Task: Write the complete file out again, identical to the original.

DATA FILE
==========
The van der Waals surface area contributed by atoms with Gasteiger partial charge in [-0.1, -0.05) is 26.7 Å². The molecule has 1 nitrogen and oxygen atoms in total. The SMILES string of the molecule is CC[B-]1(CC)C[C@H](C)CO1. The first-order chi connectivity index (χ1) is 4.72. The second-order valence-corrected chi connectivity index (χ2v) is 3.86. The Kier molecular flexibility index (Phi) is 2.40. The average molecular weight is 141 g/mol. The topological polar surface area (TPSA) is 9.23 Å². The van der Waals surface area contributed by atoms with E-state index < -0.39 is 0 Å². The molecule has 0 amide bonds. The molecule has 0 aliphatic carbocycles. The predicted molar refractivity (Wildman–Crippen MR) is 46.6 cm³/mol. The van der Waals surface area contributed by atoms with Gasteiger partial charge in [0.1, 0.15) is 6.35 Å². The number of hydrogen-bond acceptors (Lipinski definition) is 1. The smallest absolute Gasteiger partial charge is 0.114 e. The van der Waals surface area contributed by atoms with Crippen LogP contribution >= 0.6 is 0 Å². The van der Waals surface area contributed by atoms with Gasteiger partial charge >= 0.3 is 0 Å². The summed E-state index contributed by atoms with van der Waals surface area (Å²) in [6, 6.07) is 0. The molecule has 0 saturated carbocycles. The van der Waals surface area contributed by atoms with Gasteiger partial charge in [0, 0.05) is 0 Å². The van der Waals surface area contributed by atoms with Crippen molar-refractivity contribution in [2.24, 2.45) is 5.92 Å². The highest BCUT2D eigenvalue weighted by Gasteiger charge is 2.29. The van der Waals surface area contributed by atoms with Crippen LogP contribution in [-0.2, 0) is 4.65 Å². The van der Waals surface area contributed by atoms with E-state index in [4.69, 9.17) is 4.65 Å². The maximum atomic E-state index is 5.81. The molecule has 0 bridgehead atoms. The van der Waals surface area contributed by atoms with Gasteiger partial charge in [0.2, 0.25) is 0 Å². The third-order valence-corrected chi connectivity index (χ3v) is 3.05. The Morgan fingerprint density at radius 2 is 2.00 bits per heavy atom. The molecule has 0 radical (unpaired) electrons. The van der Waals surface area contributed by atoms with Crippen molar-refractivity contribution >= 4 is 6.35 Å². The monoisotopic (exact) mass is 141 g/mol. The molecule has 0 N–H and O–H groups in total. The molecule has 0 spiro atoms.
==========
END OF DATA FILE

The van der Waals surface area contributed by atoms with Gasteiger partial charge in [-0.1, -0.05) is 26.7 Å². The molecule has 1 nitrogen and oxygen atoms in total. The SMILES string of the molecule is CC[B-]1(CC)C[C@H](C)CO1. The first-order chi connectivity index (χ1) is 4.72. The second-order valence-corrected chi connectivity index (χ2v) is 3.86. The Kier molecular flexibility index (Phi) is 2.40. The average molecular weight is 141 g/mol. The topological polar surface area (TPSA) is 9.23 Å². The van der Waals surface area contributed by atoms with E-state index < -0.39 is 0 Å². The molecule has 0 amide bonds. The molecule has 0 aliphatic carbocycles. The predicted molar refractivity (Wildman–Crippen MR) is 46.6 cm³/mol. The van der Waals surface area contributed by atoms with Gasteiger partial charge in [0.1, 0.15) is 6.35 Å². The number of hydrogen-bond acceptors (Lipinski definition) is 1. The smallest absolute Gasteiger partial charge is 0.114 e. The van der Waals surface area contributed by atoms with Crippen LogP contribution >= 0.6 is 0 Å². The van der Waals surface area contributed by atoms with Gasteiger partial charge >= 0.3 is 0 Å². The summed E-state index contributed by atoms with van der Waals surface area (Å²) in [6, 6.07) is 0. The molecule has 0 saturated carbocycles. The van der Waals surface area contributed by atoms with Gasteiger partial charge in [0, 0.05) is 0 Å². The van der Waals surface area contributed by atoms with Crippen molar-refractivity contribution in [2.24, 2.45) is 5.92 Å². The highest BCUT2D eigenvalue weighted by Gasteiger charge is 2.29. The van der Waals surface area contributed by atoms with Crippen LogP contribution in [-0.2, 0) is 4.65 Å². The van der Waals surface area contributed by atoms with E-state index in [4.69, 9.17) is 4.65 Å². The maximum atomic E-state index is 5.81. The molecule has 0 bridgehead atoms. The van der Waals surface area contributed by atoms with Gasteiger partial charge in [0.2, 0.25) is 0 Å². The third-order valence-corrected chi connectivity index (χ3v) is 3.05. The Morgan fingerprint density at radius 2 is 2.00 bits per heavy atom. The molecule has 0 radical (unpaired) electrons. The van der Waals surface area contributed by atoms with Crippen molar-refractivity contribution >= 4 is 6.35 Å². The monoisotopic (exact) mass is 141 g/mol. The molecule has 0 N–H and O–H groups in total. The molecule has 0 spiro atoms.